You’ve seen this picture many times: A politically connected company wants to build a new oil pipeline or power transmission line, or expand a polluting industrial plant in a neighborhood. The federal or state agencies’ environmental review is sketchy, too limited in considering reasonable alternatives, or done in cahoots with the company’s consultants. The deals are done in backrooms, hidden from public view.

The public — not only nearby residents but also community leaders and broader civic groups — is very concerned. The public hearing room at a governmental building or community center is full. There are buttons, banners and T-shirts, and the public officials are getting more than an earful. The company behind the project sometimes labels the community residents as “NIMBYs,” while local folks justifiably say they live in and care about their community’s health and well-being. Reporters get good copy for their stories, and the lively debate gets multi-media attention.

That public hearing might be messy and sometimes loud, though usually peaceful. That’s the heart of healthy democracy. Public participation and engagement help balance the decision-making process. It adds more information for elected policymakers and agency officials to consider, whether the subject is zoning changes, next year’s city budget, state tax policy, or where to build a new school or highway. And nowhere is the need for better decisions, informed by public input, more important than when a proposal would have an impact on the environment of a region or a community. Getting there — achieving better, fairer and more informed environmental results through public participation — is a central goal of the National Environmental Policy Act.

Unfortunately, in recent years, we’ve been going in the wrong direction. The Trump administration systematically moved to constrain effective public participation in environmental decision-making. Some state agencies also have been adopting manipulative techniques to restrict effective public participation. The Biden administration says it will reverse many of the misguided Trump rollbacks, and roadblocks at the state and local level need to be removed as well. But restoring normality is not enough. We can and must do better.

How does Zoom best fit in?

During the COVID-19 crisis, many federal and state agencies, legislatures and city councils have understandably switched to holding public hearings via Zoom or over Skype, Hangouts, Teams and other videoconferencing platforms. That might be “acceptable as necessity” during this extraordinary pandemic, but shouldn’t become the “new normal” when the pandemic is behind us.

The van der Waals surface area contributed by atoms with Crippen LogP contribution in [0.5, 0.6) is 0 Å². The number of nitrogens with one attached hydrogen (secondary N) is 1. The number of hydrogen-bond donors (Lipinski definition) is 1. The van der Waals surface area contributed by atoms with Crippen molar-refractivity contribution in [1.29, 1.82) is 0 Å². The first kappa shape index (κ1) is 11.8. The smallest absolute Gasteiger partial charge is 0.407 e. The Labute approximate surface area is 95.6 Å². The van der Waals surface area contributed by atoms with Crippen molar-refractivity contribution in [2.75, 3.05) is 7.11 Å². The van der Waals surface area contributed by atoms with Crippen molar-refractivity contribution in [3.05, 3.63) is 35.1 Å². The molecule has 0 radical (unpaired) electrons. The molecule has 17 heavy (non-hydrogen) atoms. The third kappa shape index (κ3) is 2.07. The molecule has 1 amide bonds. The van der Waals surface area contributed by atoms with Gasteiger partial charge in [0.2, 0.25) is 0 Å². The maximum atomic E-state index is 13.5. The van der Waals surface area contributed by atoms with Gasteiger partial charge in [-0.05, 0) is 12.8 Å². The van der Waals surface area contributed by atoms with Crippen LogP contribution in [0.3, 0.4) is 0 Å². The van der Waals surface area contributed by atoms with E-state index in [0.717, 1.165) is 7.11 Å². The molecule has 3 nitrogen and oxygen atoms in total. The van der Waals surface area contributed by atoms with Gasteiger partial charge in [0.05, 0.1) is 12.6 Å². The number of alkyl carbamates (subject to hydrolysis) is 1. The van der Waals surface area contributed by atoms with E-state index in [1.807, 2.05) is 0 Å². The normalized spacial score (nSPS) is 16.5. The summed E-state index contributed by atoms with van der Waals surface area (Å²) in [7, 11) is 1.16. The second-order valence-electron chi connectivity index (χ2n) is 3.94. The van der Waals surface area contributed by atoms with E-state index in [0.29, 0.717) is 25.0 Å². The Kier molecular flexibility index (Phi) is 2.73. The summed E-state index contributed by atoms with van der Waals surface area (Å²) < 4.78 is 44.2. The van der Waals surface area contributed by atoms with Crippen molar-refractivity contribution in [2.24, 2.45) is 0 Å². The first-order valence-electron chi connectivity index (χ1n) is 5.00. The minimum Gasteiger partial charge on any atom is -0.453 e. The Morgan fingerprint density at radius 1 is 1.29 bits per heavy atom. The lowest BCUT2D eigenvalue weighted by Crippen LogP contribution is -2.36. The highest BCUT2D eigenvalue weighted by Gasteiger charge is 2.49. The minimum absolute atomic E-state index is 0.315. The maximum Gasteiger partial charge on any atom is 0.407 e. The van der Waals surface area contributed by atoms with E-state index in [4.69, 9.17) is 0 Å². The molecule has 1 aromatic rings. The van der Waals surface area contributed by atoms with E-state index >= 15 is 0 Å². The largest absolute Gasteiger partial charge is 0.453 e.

Let’s face it: Video-only hearings are just not as good as in-person, face-to-face public hearings and engagement. When people are physically present in the room with public officials and directly connecting with them, it’s a different dynamic than when people are muted on Zoom — and sometimes not even on camera — and have to type in a question.

When agency decision-makers actually see 100 people face-to-face in a meeting room, it matters. They better engage with them, and they must hear their ideas, concerns and suggestions for reasonable environmentally friendlier alternatives to a proposed oil pipeline, highly polluting plant or huge highway. That public participation can help make a positive difference in the outcomes for communities. Robust public participation is too valuable to lose.

There is a win-win solution here. Let’s adopt a “both-and” approach: “people in the physical room” public hearings that enable robust public engagement with agency decision-makers, and digital tools to connect and provide access for people to join and participate from their homes. These tools can complement and improve public hearings and participation.

Democracy values and wins with reasonable opportunities for engaged public participation. That can make a difference in better solutions for people, our communities and our planet. Let’s use modern technology to expand opportunities for meaningful public participation, but Zoom alone shouldn’t become the post-COVID new normal.


Governing’s opinion columns reflect the views of their authors and not necessarily those of Governing’s editors or management.